Featherweight champion Conor McGregor is looking to make history by defeating lightweight champion Eddie Alvarez at UFC 205 to become the promotion's first two-weight champion. Defeating the newly crowned Alvarez, who will make just his fifth trip to the octagon, will be no easy task.
Alvarez has a strong background in boxing and wrestling, making him a dual threat, and has been to able to evolve his game plan over the years, winning the Bellator lightweight title before claiming UFC gold.
If McGregor wants to make history at UFC 205 by becoming the first fighter to hold belts in two weight classes simultaneously, here are five keys to victory.
1. Manage his energy efficiently
When Nate Diaz defeated McGregor at UFC 196, McGregor immediately pointed to the management of his energy. "I was inefficient with my energy," he said at the post-fight press conference. "It was a battle of energy and he got the better of that."
Alvarez is a different opponent, but McGregor can't get caught trying to fulfill his predictions by swinging for the fences in pursuit of the big shot. He needs to be patient, take the opportunities that come and manage his energy.
2. Work the body
McGregor needs to chip away at the stamina of Alvarez. Wrestlers are known for their conditioning, and the easiest way to level the playing field against a better conditioned fighter is with repeated body shots.
Those eat away at the metaphorical gas tank of a fighter. Punches to the diaphragm can affect how an opponent breathes, and an opponent fighting for air is an easier target. McGregor has perfected a front snap kick technique that not only uses the ball of his foot to attack the body, but also keeps the opponent at distance.
3. Win the battle against the cage
The biggest knock against McGregor has been his ground game, as Chad Mendes notably repeated before their interim title fight at UFC 189. McGregor is unquestionably a striker first and foremost, and he has proven to be adept on the mat. That said, Alvarez's game plan lately, as demonstrated against Anthony Pettis, is to push his opponent against the cage, then get him to the mat. Luckily for McGregor, he is better at defending the takedown against the cage, and if he can stay on his feet he will be in a better position.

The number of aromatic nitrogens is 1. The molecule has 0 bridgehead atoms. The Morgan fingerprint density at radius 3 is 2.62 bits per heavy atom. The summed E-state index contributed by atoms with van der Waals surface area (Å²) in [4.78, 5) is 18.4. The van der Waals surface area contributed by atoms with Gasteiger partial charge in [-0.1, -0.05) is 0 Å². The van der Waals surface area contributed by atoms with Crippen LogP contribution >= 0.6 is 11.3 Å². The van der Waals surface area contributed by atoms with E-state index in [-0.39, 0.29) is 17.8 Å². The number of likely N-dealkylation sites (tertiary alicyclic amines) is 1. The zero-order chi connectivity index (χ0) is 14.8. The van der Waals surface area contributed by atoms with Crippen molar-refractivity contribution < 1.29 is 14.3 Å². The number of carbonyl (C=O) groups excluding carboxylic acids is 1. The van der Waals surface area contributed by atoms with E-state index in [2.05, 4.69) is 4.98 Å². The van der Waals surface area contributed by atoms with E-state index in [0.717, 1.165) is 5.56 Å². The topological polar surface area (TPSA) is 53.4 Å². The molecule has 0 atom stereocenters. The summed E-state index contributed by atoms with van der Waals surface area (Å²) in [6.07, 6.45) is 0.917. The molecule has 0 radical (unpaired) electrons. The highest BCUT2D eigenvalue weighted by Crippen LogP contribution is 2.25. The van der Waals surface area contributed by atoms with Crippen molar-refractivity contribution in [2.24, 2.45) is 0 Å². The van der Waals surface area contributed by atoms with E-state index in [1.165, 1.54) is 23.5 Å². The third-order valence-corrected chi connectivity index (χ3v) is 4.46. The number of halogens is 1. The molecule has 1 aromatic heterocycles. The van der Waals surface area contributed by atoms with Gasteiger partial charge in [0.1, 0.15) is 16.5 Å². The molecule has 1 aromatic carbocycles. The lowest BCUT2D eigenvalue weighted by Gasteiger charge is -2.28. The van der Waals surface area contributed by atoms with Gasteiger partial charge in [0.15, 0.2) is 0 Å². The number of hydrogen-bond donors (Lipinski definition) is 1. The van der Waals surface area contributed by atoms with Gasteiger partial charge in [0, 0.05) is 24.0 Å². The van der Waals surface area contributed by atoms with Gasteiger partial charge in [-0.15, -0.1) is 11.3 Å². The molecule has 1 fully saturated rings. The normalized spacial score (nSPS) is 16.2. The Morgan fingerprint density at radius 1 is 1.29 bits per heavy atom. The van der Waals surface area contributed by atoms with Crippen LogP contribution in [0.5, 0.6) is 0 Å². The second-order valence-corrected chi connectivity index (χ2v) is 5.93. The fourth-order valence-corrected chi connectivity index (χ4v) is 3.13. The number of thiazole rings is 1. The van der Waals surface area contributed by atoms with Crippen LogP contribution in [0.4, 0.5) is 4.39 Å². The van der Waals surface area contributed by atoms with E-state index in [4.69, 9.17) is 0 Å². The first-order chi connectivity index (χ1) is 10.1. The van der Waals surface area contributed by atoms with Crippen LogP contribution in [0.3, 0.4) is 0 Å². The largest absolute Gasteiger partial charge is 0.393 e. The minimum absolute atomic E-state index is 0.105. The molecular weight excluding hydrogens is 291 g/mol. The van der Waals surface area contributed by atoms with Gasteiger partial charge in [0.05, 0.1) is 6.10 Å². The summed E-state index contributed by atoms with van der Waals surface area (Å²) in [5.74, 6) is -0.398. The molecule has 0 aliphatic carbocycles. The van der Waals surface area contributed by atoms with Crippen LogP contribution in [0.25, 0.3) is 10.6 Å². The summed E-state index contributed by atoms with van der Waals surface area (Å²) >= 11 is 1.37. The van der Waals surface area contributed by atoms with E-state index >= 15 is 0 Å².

As noted earlier, McGregor is more than proficient at defending the takedown along the cage. But he's susceptible to the takedown in the middle of the cage, as Chad Mendes proved at UFC 189. Alvarez will look to use strikes before changing levels and going for the takedown. If McGregor can return to his roots and put an emphasis on counter punching, he can exchange and escape to get out of harm's way. He used this strategy in part against Nate Diaz at UFC 202, exchanging and moving before resetting, not being drawn into standing in the pocket.
Standing in front of Alvarez and trying to slug it out is also a bad idea; 15 of the Philly native's 28 wins have come via TKO. By using his counterpunching abilities, McGregor can set the trap, escape and land a devastating strike as he retreats, similar to the shot that knocked out Jose Aldo at UFC 194.
5. Listen to his coach
Based on the audio from McGregor's corner at UFC 196, it seems like McGregor abandoned the game plan much to the chagrin of his coaches. The game plan, which he used more efficiently at UFC 202, was to use leg kicks.
We've seen how important game plans can be. McGregor's plan at 202 helped guide him to victory, and Holly Holm's flawless game plan against Ronda Rousey at UFC 193 helped her win the championship in one of the biggest upsets in history.